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Old 09-20-2013, 02:10 AM   #1
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Red Beans and Rice

In my vegetarian days this was a staple meal. Make it in a crock pot or Dutch oven on the stove.

1 lb. dry kidney beans
2-4 large onions chopped onions
4+ Garlic cloves, minced
Vegetable stock
Olive oil

White or brown rice

Sauté onions and garlic in oil til soft in a Dutch oven. Add dry kidney beans. Cover with stock. Bring to a boil and turn to simmer for at least 3 hours. Stir and check broth levels every once in a while. Cook until beans are tender and the sauce is like a thin gravy. Easiest is to throw it in a crock pot overnight on low, but you need to have at least 3-4 " stock above the dry beans as they absorb much liquid. If you want meat, add at least a pound of diced ham or bacon ( lightly fry bacon to remove grease) and use a good ham base for stock. When beans are tender and sauce is saucy, add salt and pepper to taste. Red pepper flakes or hot sauce can be added. Serve over cooked rice. Corn bread is wonderful to sop up gravy!

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Old 09-20-2013, 08:03 AM   #2
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You don't add any seasonings at all? It just seems, as is, it would be sorta bland.
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Old 09-20-2013, 08:17 AM   #3
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You should definitely add salt to beans while they cook.
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Old 09-20-2013, 08:23 AM   #4
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You should definitely add salt to beans while they cook.
Thought you didn't add salt until the beans had softened, as it supposedly prevents them from getting soft.
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Old 09-20-2013, 08:50 AM   #5
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Thought you didn't add salt until the beans had softened, as it supposedly prevents them from getting soft.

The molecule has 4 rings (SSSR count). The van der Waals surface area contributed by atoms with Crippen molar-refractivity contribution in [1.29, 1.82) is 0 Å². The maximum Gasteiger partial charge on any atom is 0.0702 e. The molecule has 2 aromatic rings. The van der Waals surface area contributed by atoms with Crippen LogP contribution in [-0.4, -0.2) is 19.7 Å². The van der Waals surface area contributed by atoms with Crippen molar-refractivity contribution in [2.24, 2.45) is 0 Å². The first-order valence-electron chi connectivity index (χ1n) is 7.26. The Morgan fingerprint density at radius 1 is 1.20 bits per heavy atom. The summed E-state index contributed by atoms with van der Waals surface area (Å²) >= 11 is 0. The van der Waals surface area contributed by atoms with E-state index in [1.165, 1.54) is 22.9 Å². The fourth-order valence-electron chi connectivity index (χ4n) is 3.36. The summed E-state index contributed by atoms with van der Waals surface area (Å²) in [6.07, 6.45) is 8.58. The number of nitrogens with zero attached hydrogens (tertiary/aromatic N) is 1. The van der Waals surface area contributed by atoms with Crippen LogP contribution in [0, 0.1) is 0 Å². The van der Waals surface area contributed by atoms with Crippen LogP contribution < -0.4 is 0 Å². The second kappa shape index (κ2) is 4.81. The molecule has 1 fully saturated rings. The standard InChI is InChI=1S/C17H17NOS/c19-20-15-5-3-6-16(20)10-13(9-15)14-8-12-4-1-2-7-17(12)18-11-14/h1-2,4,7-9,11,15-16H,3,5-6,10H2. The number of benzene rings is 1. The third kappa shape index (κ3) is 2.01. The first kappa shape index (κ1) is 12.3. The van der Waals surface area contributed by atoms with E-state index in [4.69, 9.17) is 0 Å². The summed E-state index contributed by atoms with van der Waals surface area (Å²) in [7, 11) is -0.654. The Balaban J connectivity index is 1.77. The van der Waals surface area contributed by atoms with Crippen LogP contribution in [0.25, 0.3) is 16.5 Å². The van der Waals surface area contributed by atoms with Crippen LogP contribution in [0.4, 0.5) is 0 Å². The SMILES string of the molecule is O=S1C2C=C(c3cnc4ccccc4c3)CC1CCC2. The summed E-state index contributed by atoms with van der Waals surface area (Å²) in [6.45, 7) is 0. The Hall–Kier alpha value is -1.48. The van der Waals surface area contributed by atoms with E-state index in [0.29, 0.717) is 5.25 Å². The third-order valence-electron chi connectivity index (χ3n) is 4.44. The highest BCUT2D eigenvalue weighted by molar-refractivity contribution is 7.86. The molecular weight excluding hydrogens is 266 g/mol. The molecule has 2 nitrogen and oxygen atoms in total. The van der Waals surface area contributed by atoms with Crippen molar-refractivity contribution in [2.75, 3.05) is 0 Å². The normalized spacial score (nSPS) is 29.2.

I have heard that all my life. But it is not true. The problem is dried beans that are simply too old. Adding salt during cooking adds flavor and yields a better texture. I am sure there will be some who disagree about adding salt while the beans are cooking.
From my experience, there are two myths about cooking dried beans and neither of them is true.....adding salt and the requirement about soaking the beans before cooking them. I have cooked many a pot of beans without soaking them and have found that there is a little difference in the cooking time, but enough to make me soak them every time. As always, YMMV.
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Old 09-20-2013, 08:58 AM   #6
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Thought you didn't add salt until the beans had softened, as it supposedly prevents them from getting soft.
Hoot's right.

That's a debunked kitchen myth.

Salting beans ( or anything else) early in the cooking process greatly improves flavor. Salting at the end of cooking doesn't have the same effect.

Acid inhibits softening of beans, as does age. Of the beans, that is.
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Old 09-20-2013, 12:33 PM   #7
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I never list salt and pepper as ingredients as I figure people are smart enough to season to taste. These beans aren't bland as I use gobs of onion and garlic. I love herbs but for beans and rice I go by the KISS method. Simple does not mean dull, just as mega ingredients does not mean brilliant. I usually add the options like hot sauce in my directions. Home grown dried kidney beans are amazing. I only use that canned stuff in dire emergencies. Hoot is right, soaking beans overnight isn't necessary.
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Old 09-20-2013, 05:24 PM   #8
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This sounds good, Raspberry! I'll have to try it with ham stock.
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Old 09-20-2013, 07:37 PM   #9
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This sounds good, Raspberry! I'll have to try it with ham stock.
I'm sure this will upset some folks, I use a packet or two of GOYA ham flavored seasoning in beans or bean soups.

Living alone, I tend to cut corners and use the flavor packets with a piece of a vacuum packed ham steak.
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Old 09-20-2013, 07:58 PM   #10
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I'm sure this will upset some folks, I use a packet or two of GOYA ham flavored seasoning in beans or bean soups.

Living alone, I tend to cut corners and use the flavor packets with a piece of a vacuum packed ham steak.
Great idea. I use regular Goya Sauzon all the time. Good in chili too!

I have some Better Than Boullion ham base, along with some ham base stuff DH's company makes. Oh, and I also have some ham in the freezer....
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